Dec 23 2012

Six In The Morning

On Sunday

History of gun control is cautionary tale for those seeking regulations after Conn. shooting

 By Scott Higham, Sari Horwitz, David S. Fallis and Joel Achenbach, Sunday, December 23, 6:44 AM

 At 3 a.m. on July 2, 1993, Steve Sposato sat down in his darkened living room to write, by hand, a letter to the president of the United States. His life had just been shattered.

Hours earlier, in the afternoon, a deranged man armed with semiautomatic weapons had gone on a rampage, slaughtering eight people at an office building in downtown San Francisco. The gunman’s motive would remain forever a mystery. Among the slain: Steve’s wife, 30-year-old Jody Jones Sposato, the mother of his 10-month-old daughter, Meghan.

His anguished letter to the president asked how it was possible for someone to possess rapid-fire weapons with 30-round magazines, seemingly designed to kill as many people as possible as quickly as possible. “Now I’m left to raise my 10-month-old daughter on my own,” he told the president. “How do I find the strength to carry on?”

Sunday’s Headlines:

Taliban preys on Afghanistan’s corrupt police force

Bethlehem Christians feel the squeeze as Israeli settlements spread

Tribal attack suspects arrested in Kenya

Deep emotions run beneath Russia’s adoption ban

Brazil settlers in land disputes over Amazon farming


Taliban preys on Afghanistan’s corrupt police force

As troops leave, secret papers reveal extent of bribery among Afghan officers


The Afghan police charged with maintaining security in their own country as coalition troops begin to pull out within months are still “endemically corrupt” and riven with problems including nepotism and drug abuse, internal government documents have revealed.

Foreign Office (FCO) papers obtained by The Independent on Sunday disclose official concerns about the fate of Afghanistan and its chances of holding the Taliban at bay, if its leaders fail to “root out corruption” throughout the ranks of the Afghan National Police (ANP).

Bethlehem Christians feel the squeeze as Israeli settlements spread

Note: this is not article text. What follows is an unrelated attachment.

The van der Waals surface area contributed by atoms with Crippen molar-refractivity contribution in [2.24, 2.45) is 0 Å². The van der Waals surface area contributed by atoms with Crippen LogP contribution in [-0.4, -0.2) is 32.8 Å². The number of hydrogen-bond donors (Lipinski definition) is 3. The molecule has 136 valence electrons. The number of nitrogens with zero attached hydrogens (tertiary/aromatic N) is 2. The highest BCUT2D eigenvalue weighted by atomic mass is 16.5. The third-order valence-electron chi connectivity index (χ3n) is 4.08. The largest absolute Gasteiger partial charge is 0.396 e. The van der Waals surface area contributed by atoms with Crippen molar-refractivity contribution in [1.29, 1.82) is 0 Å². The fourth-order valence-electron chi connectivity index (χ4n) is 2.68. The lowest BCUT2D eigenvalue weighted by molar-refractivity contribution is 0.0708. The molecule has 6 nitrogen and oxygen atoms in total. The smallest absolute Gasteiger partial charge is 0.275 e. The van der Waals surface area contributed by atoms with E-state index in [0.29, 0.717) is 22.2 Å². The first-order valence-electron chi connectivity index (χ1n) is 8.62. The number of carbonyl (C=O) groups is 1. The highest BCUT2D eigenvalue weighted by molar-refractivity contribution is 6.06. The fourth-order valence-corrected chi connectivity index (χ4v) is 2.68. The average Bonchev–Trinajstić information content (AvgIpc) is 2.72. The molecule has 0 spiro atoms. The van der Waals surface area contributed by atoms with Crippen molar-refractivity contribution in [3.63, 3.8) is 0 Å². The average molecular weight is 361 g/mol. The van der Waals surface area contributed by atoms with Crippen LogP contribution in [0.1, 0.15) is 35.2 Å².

Near a biblical landscape of donkeys and olive trees, homes are being built and Palestinian Christians fear for their future

Harriet Sherwood

The Observer, Sunday 23 December 2012

Amid plastic bags snagged on gorse bushes, rusting hulks of cars in a breakers yard and a few shabby trailers, traces of a biblical landscape are still to be found on a hillside between the ancient cities of Jerusalem and Bethlehem. A couple of donkeys are tethered to a gnarled olive tree; nearby, sheep and goats bleat as they huddle against the chill December air.

But this terrain will soon be covered in concrete after the authorisation last week of the construction of more than 2,600 homes in Givat Hamatos, the first new Israeli settlement to be built since 1997.

Tribal attack suspects arrested in Kenya

 Kenyan police say they have arrested 56 suspects in the wake of Friday’s attack that left dozens of villagers dead. US President Barack Obama has called for an end to Kenya’s strife ahead of elections due in March.


Police in Kenya’s Tana River delta coastal region said Saturday some of the suspects were found with injuries sustained during the attack. Machetes, spears and an AK 47 rifle had also been recovered.

Early Friday, farmers of the Pokomo tribe raided Kipao, a village of the semi-nomadic Orma cattle herders. Regional deputy police chief Robert Kitur said six women and 13 children were among the 39 people killed.

For years the groups have fought over grazing lands, but human rights activists quoted by the news agency Reuters said the blame this time lay with politicians who had sought the eviction of locals they believed would vote for rivals in March.

Deep emotions run beneath Russia’s adoption ban

The Duma’s bill to ban US adoptions of Russian children, which passed another legislative hurdle today, appeals to Russian pride and concerns about the US.

 By Mike Eckel, Correspondent

You usually can judge Vladimir Putin’s dislike of a reporter’s question by the intensity of his expression. Such was the case this week at his annual news conference, when he greeted with a hard scowl the subject of pending Russian legislation that would ban Americans from adopting orphaned children. Mr. Putin unleashed invective on the fact that consular representatives aren’t allowed to visit adopted Russian children in the United States.

“I believe that is unacceptable. Do you think this is normal? How can it be normal when you are humiliated? Do you like it? Are you a sadomasochist or something? They shouldn’t humiliate our country,” he told reporters in Moscow.

As is often the case in Russia, there is the issue of what is going on versus what is really going on. And as is often the case in Russia, it’s complicated.

  Brazil settlers in land disputes over Amazon farming

23 December 2012 Last updated at 00:18 GMT

By Sue Branford

Para state, Brazil

“This is the copaiba tree,” said Derisvaldo Moreira, universally known as Dedel.

“Look how we made a nick in the tree, collected the oil and then blocked it up so the wound would heal.”

Walking through the exuberant Amazon rainforest forest, Dedel pointed out the trees, including andiroba, Brazil nut, and cupuacu, from which his community extracts oil.

It is easy to think Dedel was brought up in the forest, relying on knowledge passed down the generations. But this is far from the truth.

Dedel and his family, like many others living in this region, migrated to the Amazon region from the drought-ridden north-east of Brazil.